Victoria Elizabeth Barnes

I have finally looked at every kitchen on Pinterest.

Lots of you have wondered why our kitchen progress stopped… It might bear explaining eventually, but hasn’t yet felt like blog-fodder. In the meantime, it can be summed up as: life.

I have no idea how other bloggers manage to have their house/projects/progress all proceed in a way that is so perfectly linear and sensible.

The forced hiatus helped me work through a lot of my existential kitchen angst… Not to mention the dubious gift of time to look at every kitchen on Pinterest.
It took a while.

As of today, my kitchen board is filled with 800 designs of extraordinary proportion… which I cannot afford… do not have the space for… but will look fantastic when I inherit an estate in the Hamptons. (Hopefully that happens soon.)

Planning our DIY old-house kitchen remodel..

Wow. This is totally fascinating… keep reading.

Antique garden urn restoration – how to make a latex mold to duplicate missing fancy pieces.

I got this antique, cast-iron garden urn on Craigslist. It was made in Philadelphia, probably around 1890, and is stamped – Adams and Storrie. (There is a little bit of history of their iron foundry at the end of my original post.)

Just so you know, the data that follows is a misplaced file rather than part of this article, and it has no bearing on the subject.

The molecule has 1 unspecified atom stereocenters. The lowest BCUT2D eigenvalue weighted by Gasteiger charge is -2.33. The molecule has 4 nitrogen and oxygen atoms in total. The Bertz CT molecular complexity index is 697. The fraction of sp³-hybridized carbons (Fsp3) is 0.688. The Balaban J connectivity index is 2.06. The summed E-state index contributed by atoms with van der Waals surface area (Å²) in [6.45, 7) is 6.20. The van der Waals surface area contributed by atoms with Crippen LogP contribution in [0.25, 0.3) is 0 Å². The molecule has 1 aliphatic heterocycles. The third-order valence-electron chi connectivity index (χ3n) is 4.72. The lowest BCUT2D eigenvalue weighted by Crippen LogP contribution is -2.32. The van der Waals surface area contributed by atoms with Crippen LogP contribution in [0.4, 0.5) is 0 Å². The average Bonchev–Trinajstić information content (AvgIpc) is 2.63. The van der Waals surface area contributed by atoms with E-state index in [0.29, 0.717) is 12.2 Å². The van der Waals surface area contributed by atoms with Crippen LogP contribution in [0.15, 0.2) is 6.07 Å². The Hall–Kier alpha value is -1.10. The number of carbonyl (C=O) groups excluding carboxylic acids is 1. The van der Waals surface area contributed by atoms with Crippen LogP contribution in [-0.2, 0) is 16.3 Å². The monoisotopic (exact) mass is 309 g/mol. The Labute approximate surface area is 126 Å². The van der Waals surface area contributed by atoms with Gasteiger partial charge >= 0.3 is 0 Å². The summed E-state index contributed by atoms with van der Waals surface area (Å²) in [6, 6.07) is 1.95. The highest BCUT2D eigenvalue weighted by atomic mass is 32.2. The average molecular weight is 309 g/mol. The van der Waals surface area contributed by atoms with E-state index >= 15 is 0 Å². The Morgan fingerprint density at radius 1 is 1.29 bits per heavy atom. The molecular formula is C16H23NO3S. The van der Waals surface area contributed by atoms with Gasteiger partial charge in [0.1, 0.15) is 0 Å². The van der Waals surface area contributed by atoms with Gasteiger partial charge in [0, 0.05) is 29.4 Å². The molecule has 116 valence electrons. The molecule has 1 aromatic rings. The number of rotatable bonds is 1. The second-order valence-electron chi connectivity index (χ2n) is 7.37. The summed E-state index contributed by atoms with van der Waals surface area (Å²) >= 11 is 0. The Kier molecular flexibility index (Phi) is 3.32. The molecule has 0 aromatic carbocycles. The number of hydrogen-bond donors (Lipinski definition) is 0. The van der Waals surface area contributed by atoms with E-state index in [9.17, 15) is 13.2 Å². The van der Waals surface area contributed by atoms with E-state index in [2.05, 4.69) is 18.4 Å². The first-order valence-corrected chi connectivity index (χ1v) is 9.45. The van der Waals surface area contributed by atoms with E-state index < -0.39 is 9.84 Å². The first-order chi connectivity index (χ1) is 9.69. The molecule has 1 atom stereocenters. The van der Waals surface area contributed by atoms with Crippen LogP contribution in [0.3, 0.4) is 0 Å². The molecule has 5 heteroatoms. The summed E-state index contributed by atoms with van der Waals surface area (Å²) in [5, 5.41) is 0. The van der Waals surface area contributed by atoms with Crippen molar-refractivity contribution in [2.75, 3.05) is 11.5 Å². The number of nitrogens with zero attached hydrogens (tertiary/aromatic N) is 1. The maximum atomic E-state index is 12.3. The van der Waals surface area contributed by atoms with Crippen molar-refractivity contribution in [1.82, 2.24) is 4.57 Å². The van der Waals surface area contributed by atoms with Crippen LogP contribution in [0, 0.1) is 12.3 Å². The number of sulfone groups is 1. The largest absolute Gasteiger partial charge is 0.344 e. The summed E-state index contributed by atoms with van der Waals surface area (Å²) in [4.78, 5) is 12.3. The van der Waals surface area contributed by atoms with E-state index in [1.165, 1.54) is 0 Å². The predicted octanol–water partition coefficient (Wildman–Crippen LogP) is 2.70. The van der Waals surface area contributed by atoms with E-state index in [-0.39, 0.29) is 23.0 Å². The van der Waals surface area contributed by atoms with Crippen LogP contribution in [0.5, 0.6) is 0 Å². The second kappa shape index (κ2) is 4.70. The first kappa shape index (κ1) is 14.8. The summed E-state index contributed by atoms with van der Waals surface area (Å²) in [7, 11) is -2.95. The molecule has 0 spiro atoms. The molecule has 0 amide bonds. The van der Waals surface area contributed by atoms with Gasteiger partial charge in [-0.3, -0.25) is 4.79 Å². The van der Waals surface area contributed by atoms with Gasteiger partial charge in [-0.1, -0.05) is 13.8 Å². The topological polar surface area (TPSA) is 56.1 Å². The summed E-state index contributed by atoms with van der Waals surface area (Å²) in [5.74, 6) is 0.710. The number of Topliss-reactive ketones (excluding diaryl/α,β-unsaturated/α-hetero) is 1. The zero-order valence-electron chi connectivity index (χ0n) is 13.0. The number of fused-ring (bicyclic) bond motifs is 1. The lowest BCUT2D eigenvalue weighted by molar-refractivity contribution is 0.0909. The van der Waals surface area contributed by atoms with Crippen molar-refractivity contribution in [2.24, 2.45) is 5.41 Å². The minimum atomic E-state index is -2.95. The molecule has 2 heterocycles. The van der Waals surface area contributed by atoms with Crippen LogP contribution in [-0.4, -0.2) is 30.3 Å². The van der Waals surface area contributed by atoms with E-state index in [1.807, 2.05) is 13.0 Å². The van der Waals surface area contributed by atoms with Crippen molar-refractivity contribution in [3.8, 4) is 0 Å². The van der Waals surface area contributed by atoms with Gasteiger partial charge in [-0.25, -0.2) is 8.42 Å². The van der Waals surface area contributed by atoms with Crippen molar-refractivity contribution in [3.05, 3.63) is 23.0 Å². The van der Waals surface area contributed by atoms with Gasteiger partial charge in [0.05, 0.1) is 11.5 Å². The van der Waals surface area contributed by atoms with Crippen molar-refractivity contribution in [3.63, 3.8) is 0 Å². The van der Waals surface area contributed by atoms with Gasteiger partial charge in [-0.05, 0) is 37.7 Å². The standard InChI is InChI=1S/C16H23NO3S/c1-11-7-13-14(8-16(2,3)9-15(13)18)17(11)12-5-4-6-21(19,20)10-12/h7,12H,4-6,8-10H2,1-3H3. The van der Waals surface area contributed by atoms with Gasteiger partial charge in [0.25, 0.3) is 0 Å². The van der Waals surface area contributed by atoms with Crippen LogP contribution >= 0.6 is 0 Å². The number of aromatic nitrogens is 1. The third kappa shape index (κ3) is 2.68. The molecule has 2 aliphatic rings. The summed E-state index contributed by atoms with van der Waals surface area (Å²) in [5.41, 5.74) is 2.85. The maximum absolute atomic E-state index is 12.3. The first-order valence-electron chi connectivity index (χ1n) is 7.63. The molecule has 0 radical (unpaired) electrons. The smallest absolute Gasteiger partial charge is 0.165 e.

At the time, I hadn’t been blogging very long so I did not think to take screenshots of the Craigslist ad, but the drawing (with measurements,) in the original post was all that was pictured. The guy wanted $200, which we paid. Paul tried to get him to come down in price, and I was like– please, we’re practically stealing this. Pay the man before the police show up.

It had some issues– rust, layers of paint, and one of the decorative floral swags on the base was missing… As far as I was concerned, it was perfect.

I got this huge, antique urn on Craigslist… We had it sandblasted and learned how to make a latex mold to replace the missing fancy pieces.

Wow. This is totally fascinating… keep reading.

A video tutorial for making soil blocks – how to start seeds indoors.

Starting your seeds indoors is effort on the front end, but the benefits are worth it – your plants get a headstart on the season and your germination/growth rate will be better/faster because you can provide ideal conditions.

I use a system of soil blocks, plastic trays, heat mats, and overhead lighting… most of this is self-explanatory with the exception of the soil blocker– it’s a hand-held tool that makes nifty little soil containers for your seeds.

With soil blocks you do NOT need pots or anything else. When you are ready to plant your seedlings, they go right in the ground.

How to start seeds indoors, a video tutorial for making soil blocks. I’ve tried EVERY method, this is the BEST.

Wow. This is totally fascinating… keep reading.